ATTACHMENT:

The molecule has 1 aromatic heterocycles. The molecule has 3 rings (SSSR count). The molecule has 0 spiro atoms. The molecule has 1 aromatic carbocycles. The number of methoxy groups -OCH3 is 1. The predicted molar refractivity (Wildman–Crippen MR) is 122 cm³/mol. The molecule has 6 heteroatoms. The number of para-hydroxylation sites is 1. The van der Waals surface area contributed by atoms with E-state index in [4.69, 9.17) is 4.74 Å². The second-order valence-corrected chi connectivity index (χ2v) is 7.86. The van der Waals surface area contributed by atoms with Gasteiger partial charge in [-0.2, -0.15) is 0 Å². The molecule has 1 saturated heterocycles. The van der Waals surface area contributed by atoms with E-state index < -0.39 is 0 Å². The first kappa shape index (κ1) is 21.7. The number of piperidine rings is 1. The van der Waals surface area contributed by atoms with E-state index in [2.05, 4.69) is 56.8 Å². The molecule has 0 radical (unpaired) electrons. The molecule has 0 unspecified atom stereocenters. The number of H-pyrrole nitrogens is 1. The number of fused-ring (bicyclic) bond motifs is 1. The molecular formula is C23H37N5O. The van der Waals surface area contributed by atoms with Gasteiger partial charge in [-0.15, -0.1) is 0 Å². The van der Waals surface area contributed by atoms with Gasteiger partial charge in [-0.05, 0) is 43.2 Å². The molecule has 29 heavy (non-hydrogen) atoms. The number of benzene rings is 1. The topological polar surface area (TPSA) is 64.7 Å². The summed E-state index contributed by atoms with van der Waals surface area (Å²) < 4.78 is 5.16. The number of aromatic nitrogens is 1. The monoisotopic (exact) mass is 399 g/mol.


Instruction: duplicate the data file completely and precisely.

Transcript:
The molecule has 1 aromatic heterocycles. The molecule has 3 rings (SSSR count). The molecule has 0 spiro atoms. The molecule has 1 aromatic carbocycles. The number of methoxy groups -OCH3 is 1. The predicted molar refractivity (Wildman–Crippen MR) is 122 cm³/mol. The molecule has 6 heteroatoms. The number of para-hydroxylation sites is 1. The van der Waals surface area contributed by atoms with E-state index in [4.69, 9.17) is 4.74 Å². The second-order valence-corrected chi connectivity index (χ2v) is 7.86. The van der Waals surface area contributed by atoms with Gasteiger partial charge in [-0.2, -0.15) is 0 Å². The molecule has 1 saturated heterocycles. The van der Waals surface area contributed by atoms with E-state index < -0.39 is 0 Å². The first kappa shape index (κ1) is 21.7. The number of piperidine rings is 1. The van der Waals surface area contributed by atoms with E-state index in [2.05, 4.69) is 56.8 Å². The molecule has 0 radical (unpaired) electrons. The molecule has 0 unspecified atom stereocenters. The number of H-pyrrole nitrogens is 1. The number of fused-ring (bicyclic) bond motifs is 1. The molecular formula is C23H37N5O. The van der Waals surface area contributed by atoms with Gasteiger partial charge in [-0.15, -0.1) is 0 Å². The van der Waals surface area contributed by atoms with Gasteiger partial charge in [-0.05, 0) is 43.2 Å². The molecule has 29 heavy (non-hydrogen) atoms. The number of benzene rings is 1. The topological polar surface area (TPSA) is 64.7 Å². The summed E-state index contributed by atoms with van der Waals surface area (Å²) < 4.78 is 5.16. The number of aromatic nitrogens is 1. The monoisotopic (exact) mass is 399 g/mol.